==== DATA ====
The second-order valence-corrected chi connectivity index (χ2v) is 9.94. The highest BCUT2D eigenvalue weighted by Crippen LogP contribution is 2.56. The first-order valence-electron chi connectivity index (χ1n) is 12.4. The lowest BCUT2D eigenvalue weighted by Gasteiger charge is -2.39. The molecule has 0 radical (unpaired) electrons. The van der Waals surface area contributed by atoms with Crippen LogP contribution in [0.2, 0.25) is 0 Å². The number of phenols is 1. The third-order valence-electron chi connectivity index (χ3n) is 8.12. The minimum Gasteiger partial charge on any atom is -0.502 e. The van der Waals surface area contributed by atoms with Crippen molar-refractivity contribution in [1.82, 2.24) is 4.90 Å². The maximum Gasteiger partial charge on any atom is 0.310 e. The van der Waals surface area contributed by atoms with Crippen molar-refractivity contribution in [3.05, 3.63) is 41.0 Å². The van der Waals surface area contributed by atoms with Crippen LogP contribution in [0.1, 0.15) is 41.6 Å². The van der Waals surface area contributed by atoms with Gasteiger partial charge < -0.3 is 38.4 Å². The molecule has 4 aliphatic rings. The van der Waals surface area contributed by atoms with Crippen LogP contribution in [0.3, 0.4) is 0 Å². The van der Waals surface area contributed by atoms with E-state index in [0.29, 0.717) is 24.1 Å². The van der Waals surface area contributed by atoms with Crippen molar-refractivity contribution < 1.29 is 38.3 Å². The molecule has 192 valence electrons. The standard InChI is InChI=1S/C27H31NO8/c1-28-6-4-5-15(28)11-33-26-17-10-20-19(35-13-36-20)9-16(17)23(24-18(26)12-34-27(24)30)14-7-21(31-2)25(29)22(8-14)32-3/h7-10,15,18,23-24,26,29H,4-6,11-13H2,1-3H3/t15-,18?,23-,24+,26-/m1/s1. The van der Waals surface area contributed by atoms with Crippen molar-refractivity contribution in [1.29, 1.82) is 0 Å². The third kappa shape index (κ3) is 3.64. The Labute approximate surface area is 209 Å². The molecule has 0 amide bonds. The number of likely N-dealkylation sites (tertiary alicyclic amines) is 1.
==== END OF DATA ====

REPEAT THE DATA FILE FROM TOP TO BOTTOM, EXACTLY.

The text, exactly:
The second-order valence-corrected chi connectivity index (χ2v) is 9.94. The highest BCUT2D eigenvalue weighted by Crippen LogP contribution is 2.56. The first-order valence-electron chi connectivity index (χ1n) is 12.4. The lowest BCUT2D eigenvalue weighted by Gasteiger charge is -2.39. The molecule has 0 radical (unpaired) electrons. The van der Waals surface area contributed by atoms with Crippen LogP contribution in [0.2, 0.25) is 0 Å². The number of phenols is 1. The third-order valence-electron chi connectivity index (χ3n) is 8.12. The minimum Gasteiger partial charge on any atom is -0.502 e. The van der Waals surface area contributed by atoms with Crippen molar-refractivity contribution in [1.82, 2.24) is 4.90 Å². The maximum Gasteiger partial charge on any atom is 0.310 e. The van der Waals surface area contributed by atoms with Crippen molar-refractivity contribution in [3.05, 3.63) is 41.0 Å². The van der Waals surface area contributed by atoms with Crippen LogP contribution in [0.1, 0.15) is 41.6 Å². The van der Waals surface area contributed by atoms with Gasteiger partial charge < -0.3 is 38.4 Å². The molecule has 4 aliphatic rings. The van der Waals surface area contributed by atoms with Crippen LogP contribution in [0.3, 0.4) is 0 Å². The van der Waals surface area contributed by atoms with E-state index in [0.29, 0.717) is 24.1 Å². The van der Waals surface area contributed by atoms with Crippen molar-refractivity contribution < 1.29 is 38.3 Å². The molecule has 192 valence electrons. The standard InChI is InChI=1S/C27H31NO8/c1-28-6-4-5-15(28)11-33-26-17-10-20-19(35-13-36-20)9-16(17)23(24-18(26)12-34-27(24)30)14-7-21(31-2)25(29)22(8-14)32-3/h7-10,15,18,23-24,26,29H,4-6,11-13H2,1-3H3/t15-,18?,23-,24+,26-/m1/s1. The van der Waals surface area contributed by atoms with Crippen molar-refractivity contribution in [1.29, 1.82) is 0 Å². The third kappa shape index (κ3) is 3.64. The Labute approximate surface area is 209 Å². The molecule has 0 amide bonds. The number of likely N-dealkylation sites (tertiary alicyclic amines) is 1.